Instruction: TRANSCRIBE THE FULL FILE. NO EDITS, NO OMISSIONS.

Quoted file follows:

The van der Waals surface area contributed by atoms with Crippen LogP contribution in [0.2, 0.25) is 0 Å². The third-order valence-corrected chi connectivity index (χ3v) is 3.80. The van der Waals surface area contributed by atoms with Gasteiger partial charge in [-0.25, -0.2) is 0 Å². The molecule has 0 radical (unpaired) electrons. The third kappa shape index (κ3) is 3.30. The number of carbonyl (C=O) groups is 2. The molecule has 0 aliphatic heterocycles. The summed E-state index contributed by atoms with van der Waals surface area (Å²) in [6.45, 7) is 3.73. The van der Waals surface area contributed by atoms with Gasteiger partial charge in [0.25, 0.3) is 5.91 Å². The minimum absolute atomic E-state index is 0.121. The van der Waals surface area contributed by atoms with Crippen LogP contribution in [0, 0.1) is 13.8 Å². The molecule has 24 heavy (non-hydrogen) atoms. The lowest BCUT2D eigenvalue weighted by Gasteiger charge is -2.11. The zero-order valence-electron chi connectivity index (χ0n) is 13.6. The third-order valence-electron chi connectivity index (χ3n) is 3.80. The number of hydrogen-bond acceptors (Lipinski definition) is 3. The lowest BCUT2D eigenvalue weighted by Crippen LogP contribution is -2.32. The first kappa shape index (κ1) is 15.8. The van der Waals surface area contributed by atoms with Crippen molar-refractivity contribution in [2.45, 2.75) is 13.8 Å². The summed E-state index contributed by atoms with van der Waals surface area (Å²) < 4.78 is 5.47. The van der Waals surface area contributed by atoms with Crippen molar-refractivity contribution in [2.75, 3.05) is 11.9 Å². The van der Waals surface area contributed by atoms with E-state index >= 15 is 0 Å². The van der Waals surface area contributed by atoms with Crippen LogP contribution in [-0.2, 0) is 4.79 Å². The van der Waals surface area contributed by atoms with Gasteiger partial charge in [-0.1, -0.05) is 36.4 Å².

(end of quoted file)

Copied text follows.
The van der Waals surface area contributed by atoms with Crippen LogP contribution in [0.2, 0.25) is 0 Å². The third-order valence-corrected chi connectivity index (χ3v) is 3.80. The van der Waals surface area contributed by atoms with Gasteiger partial charge in [-0.25, -0.2) is 0 Å². The molecule has 0 radical (unpaired) electrons. The third kappa shape index (κ3) is 3.30. The number of carbonyl (C=O) groups is 2. The molecule has 0 aliphatic heterocycles. The summed E-state index contributed by atoms with van der Waals surface area (Å²) in [6.45, 7) is 3.73. The van der Waals surface area contributed by atoms with Gasteiger partial charge in [0.25, 0.3) is 5.91 Å². The minimum absolute atomic E-state index is 0.121. The van der Waals surface area contributed by atoms with Crippen LogP contribution in [0, 0.1) is 13.8 Å². The molecule has 24 heavy (non-hydrogen) atoms. The lowest BCUT2D eigenvalue weighted by Gasteiger charge is -2.11. The zero-order valence-electron chi connectivity index (χ0n) is 13.6. The third-order valence-electron chi connectivity index (χ3n) is 3.80. The number of hydrogen-bond acceptors (Lipinski definition) is 3. The lowest BCUT2D eigenvalue weighted by Crippen LogP contribution is -2.32. The first kappa shape index (κ1) is 15.8. The van der Waals surface area contributed by atoms with Crippen molar-refractivity contribution in [2.45, 2.75) is 13.8 Å². The summed E-state index contributed by atoms with van der Waals surface area (Å²) < 4.78 is 5.47. The van der Waals surface area contributed by atoms with Crippen molar-refractivity contribution in [2.75, 3.05) is 11.9 Å². The van der Waals surface area contributed by atoms with E-state index >= 15 is 0 Å². The van der Waals surface area contributed by atoms with Crippen LogP contribution in [-0.2, 0) is 4.79 Å². The van der Waals surface area contributed by atoms with Gasteiger partial charge in [-0.1, -0.05) is 36.4 Å².